Dave Rindos (arkeo4@UNIWA.UWA.EDU.AU)
Sun, 30 Jan 1994 14:08:20 +0800
On Sat, 29 Jan 1994, Lt Commander Data wrote:
> On Fri, 28 Jan 1994, Rafael Candido Alvarado wrote:
> > >Lt Commander Data has written:
> > >Culture is, simply, learned behavior. Embodied in that simple statement
> > >are all the apsects of culture that you need: learned = reproduced;
> > >behavior = human activity and the products thereof.
Pardon me for jumping in on this (and apologies if this point has already
been made, but I only recently joined the list).... it seems that learned
behaviours should NOT be confused with culturally transmitted ones --
there are numerous things an individual might learn (the simpliest example
might be a conditioned reflex) which are not cultural in any sense of that
term. Richerson and Boyd make this point strongly in their volume; I make
similar points in some of my papers. The basic, underlying, point, is that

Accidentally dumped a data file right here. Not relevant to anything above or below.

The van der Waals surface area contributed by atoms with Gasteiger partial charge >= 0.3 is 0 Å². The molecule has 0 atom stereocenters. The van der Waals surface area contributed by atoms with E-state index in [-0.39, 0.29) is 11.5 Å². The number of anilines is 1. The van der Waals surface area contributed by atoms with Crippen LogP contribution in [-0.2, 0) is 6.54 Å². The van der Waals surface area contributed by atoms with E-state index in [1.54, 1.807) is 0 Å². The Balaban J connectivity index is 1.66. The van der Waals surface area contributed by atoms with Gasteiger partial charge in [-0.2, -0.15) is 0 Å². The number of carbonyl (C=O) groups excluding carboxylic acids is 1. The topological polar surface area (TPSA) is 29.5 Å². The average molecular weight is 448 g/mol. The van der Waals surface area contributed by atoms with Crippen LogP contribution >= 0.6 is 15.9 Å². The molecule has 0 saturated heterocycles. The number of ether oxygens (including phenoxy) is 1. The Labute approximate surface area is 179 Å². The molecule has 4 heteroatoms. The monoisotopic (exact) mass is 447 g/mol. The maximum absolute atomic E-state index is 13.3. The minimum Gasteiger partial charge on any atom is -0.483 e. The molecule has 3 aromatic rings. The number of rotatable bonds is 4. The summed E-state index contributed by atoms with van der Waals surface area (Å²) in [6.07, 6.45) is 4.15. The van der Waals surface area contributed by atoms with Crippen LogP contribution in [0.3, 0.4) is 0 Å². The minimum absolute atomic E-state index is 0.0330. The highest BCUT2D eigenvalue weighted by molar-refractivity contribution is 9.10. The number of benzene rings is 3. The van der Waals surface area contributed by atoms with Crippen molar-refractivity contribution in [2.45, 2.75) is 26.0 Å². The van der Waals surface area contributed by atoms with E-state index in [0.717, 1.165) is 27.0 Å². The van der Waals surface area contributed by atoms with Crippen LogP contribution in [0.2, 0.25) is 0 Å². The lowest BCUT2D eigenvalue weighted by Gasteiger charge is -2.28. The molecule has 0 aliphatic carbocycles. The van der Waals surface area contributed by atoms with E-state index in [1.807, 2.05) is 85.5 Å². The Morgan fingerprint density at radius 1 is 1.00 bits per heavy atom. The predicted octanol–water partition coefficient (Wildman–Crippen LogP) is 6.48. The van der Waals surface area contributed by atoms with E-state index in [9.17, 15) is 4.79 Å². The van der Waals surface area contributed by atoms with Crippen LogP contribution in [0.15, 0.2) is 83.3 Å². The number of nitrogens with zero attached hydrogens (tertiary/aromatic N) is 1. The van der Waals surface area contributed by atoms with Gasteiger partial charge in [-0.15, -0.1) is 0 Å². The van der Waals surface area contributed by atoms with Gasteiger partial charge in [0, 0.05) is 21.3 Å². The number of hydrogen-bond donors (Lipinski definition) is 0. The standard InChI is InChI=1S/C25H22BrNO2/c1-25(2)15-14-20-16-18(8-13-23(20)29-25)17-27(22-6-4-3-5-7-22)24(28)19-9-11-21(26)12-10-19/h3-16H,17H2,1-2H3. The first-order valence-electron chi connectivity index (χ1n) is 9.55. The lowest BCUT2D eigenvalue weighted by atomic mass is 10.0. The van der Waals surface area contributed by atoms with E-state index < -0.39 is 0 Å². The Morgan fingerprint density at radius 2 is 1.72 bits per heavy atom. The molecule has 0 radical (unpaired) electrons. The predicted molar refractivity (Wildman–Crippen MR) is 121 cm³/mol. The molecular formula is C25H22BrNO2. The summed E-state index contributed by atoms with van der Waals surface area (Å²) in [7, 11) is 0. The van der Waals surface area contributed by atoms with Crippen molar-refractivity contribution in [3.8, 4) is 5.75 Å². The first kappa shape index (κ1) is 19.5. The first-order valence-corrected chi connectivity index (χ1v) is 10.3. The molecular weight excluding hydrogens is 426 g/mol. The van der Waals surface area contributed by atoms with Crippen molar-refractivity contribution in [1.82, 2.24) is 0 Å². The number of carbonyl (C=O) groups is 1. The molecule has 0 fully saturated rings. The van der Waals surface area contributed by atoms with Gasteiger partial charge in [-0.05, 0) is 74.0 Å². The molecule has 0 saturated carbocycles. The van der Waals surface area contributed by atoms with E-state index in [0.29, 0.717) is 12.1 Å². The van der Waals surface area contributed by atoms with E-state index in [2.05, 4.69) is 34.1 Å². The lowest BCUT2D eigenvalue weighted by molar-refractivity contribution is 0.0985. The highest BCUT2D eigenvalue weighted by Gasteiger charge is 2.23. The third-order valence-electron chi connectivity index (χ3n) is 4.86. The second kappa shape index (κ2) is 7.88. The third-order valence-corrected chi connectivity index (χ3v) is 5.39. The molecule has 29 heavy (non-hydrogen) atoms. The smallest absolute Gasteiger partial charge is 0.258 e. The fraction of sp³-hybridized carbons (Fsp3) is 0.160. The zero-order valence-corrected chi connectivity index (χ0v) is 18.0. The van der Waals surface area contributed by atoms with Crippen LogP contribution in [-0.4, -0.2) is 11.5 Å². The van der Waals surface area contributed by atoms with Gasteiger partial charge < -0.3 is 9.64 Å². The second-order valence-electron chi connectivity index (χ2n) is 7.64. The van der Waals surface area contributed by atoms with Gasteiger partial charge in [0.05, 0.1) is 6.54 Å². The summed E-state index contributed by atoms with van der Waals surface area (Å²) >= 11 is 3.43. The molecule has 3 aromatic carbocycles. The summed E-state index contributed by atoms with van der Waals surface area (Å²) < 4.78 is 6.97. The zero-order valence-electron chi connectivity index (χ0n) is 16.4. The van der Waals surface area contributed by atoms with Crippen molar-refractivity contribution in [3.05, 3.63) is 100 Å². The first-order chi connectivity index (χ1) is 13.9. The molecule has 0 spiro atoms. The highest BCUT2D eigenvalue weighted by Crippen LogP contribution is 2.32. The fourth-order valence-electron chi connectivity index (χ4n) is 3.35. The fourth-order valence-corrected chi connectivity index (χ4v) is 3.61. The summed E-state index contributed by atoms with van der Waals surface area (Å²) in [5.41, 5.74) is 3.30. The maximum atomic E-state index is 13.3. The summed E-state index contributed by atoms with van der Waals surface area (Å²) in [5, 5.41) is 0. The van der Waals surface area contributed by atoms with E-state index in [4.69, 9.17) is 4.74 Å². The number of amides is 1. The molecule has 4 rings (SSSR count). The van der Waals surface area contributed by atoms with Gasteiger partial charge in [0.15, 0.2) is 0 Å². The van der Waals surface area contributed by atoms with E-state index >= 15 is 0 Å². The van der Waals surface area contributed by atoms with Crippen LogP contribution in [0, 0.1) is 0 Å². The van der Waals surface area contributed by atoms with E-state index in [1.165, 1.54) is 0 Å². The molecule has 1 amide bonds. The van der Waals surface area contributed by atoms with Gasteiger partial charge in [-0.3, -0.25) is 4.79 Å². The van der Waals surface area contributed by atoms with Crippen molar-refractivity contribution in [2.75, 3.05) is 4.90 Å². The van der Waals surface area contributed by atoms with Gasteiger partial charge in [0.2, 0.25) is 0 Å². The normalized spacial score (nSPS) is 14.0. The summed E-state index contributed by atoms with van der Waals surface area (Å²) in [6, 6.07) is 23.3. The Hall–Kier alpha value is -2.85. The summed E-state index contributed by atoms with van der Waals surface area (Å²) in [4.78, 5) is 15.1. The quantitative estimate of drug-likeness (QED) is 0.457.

cultural learning must occur between individuals. It doesn't become part
of culture (in the partative sense of "a culture") unless this occurs.
I think it also goes, almost without saying, that our phylogenetic
precursors likely did a GREAT deal of individual learning long before a
well-developed capacity for cultural transmission ever existed. Hence,
culture in the general sense (the generative sense of "the cultural
capacity" which may, or may not, be what meant by the "internal factors"
in the post referred to here [?]) had to evolve by means of a very different
route than that which leads to individual learning.
> This is an intriguing conundrum: did culture arise after we had gained
> the ability to change our niche, or did we learn to change our niche, and
> subsequently develop culture? I would argue that it is a case of changing
> our niche = development of culture (they are, in other words, the same
> thing, and therefore separation of the two is unproductive).
Or is it possibly better said that the "human niche," in fact, is culture??
Viewed in those terms (that the human social environment is the MAJOR
determinant of biological fitness for individual humans) it at least
becomes somewhat comprehensible that a capacity for cultural (as opposed to
individual) learning might have evolved at all!
Dave Rindos firstname.lastname@example.org
Australian Foundation for Archaeological Sciences
20 Herdsmans Parade Wembley WA 6014 AUSTRALIA
Ph:+61 9 387 6281 (GMT+8) FAX:+61 9 380 1051 (USEST+13)